Mark Singleton


Session one

Dharma ain’t what it used to be


"What if, rather than revealing ‘true selves’ with ‘true purpose’, modern ideas about dharma project and reinforce the alienated modern self they seek to save?"


We are told that dharma is eternal and unchanging. It pervades, orders and structures our lives, our communities, the universe itself. However, modern ideas about dharma have their own peculiar history, and have taken this ancient concept in some strange new directions. A long-time keyword in globalised yoga, dharma has also become a reference point in the self-help industry, popular psychology, career counselling, and even ‘enlightened’ business practice. It is claimed that it will help you find your True Path, your True Purpose, and even your True Self: alluring promises indeed in our ‘post-truth’ world. But what if, rather than revealing ‘true selves’ with ‘true purpose’, modern ideas about dharma project and reinforce the alienated modern self they seek to save? What if, instead of showing us what we really are, modern conceptions of dharma in fact tell us something vital about what we are becoming—as individuals and as a society? And what if, instead of the solution to the ills of modern life, dharma is just one more symptom of the problem? 

What can people expect?

Talk, Philosophy, Theory

Session Two

Haṭhābhyāsapaddhati: A Precursor to Modern Yoga 

Film Seminar & Panel with Mark Singleton, Jacqueline Hargreaves, Jason Birch & Ruth Westoby.


The Haṭhābhyāsapaddhati is one of the ten Sanskrit texts that is to be critically edited and translated as part of Haṭha Yoga Project (HYP), a 5- year ERC research project hosted at SOAS, University of London. The Haṭhābhyāsapaddhati extends our knowledge of Haṭhayoga in India prior to the arrival of British colonialism as it locates moving and strenuous āsanas within a premodern tradition. Another striking innovation is the categorisation of āsanas into groups with the notion of sequences. This panel will begin with an introduction by Jason Birch and Mark Singleton, followed by a video re-construction of an āsana section along with Sanskrit recitation. A Q&A session will conclude the panel.


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Mark Singleton’s research interests lie in the intersection of tradition and modernity in yoga. He was a research assistant at the Dharam Hinduja Institute of Indic Research, University of Cambridge, in 2002-3, and went on to complete a Ph.D at Cambridge’s Faculty of Divinity on the modern history of yoga. During this time he also began the formal study of Sanskrit. He taught undergraduate and postgraduate courses at St. John’s College (Santa Fe, New Mexico) between 2006 and 2013.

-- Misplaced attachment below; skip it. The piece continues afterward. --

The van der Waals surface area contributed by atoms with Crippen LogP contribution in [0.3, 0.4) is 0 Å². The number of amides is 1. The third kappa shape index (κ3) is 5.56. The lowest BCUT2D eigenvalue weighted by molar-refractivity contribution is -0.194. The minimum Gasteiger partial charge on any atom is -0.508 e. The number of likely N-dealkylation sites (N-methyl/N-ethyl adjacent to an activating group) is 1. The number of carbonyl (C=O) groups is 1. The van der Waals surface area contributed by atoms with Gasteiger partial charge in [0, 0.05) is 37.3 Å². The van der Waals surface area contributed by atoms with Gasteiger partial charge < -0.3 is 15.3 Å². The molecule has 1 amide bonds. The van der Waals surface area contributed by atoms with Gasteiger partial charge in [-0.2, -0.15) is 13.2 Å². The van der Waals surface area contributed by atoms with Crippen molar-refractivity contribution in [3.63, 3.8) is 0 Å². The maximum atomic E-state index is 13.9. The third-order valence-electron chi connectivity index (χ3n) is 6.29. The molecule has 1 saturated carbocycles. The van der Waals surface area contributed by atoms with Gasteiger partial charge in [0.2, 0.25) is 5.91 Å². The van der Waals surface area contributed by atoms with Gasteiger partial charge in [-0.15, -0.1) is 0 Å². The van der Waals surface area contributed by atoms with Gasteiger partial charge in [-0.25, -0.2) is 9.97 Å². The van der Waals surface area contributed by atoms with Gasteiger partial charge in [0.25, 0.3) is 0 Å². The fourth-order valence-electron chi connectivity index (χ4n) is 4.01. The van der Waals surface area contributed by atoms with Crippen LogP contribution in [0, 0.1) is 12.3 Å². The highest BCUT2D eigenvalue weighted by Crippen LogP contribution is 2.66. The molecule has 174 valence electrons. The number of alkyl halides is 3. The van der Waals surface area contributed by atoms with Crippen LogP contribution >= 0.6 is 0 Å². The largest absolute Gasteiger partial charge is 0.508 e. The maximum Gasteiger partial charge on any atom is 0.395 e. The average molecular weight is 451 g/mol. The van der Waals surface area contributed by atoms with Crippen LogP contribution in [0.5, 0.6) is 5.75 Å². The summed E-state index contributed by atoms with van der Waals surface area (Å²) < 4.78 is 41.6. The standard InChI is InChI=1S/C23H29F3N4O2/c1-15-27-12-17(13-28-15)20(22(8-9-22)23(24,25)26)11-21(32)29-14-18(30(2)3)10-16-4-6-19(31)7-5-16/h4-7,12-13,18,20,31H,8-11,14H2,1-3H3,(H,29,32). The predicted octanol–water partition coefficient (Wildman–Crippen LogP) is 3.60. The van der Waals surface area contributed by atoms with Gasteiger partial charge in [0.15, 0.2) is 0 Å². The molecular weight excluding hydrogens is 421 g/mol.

He has been a senior long-term research scholar at the American Institute of Indian Studies, based in Jodhpur (Rajasthan, India), and was a consultant and catalogue author for the 2013 exhibition ‘Yoga: The Art of Transformation’ at the Smithsonian Institute in Washington D.C.. He served as co-chair of the Yoga Consultation at the American Academy of Religions from 2012 to 2015. He is co-manager of the Modern Yoga Research website.

His books include Yoga in the Modern World (Routledge 2008, ed. with Jean Byrne); Yoga Body, The Origins of Modern Posture Practice (Oxford University Press 2010); Gurus of Modern Yoga (Oxford University Press 2014, ed. with Ellen Goldberg); and Roots of Yoga (Penguin Classics, January 2017, with Dr. James Mallinson). He has also written articles, book chapters and encyclopedia entries on yoga.

His work in the Haṭha Yoga Project focuses primarily on the history of physical practices that were incorporated into or associated with yoga in pre-colonial India. He is collaborating with partners at the Mehrangarh Fort, Jodhpur, on a history of the yogic art and manuscript collections there (from the reign of Maharaja Man Singh, 1803-1843). He is also involved in the critical editing of three of the project’s core texts (the YogacintāmaṇiHaṭhasaṃketacandrikā and Haṭhābhyāsapaddhati).

Dr. Singleton was featured on BBC Radio 4’s ‘Secret History of Yoga’ available here.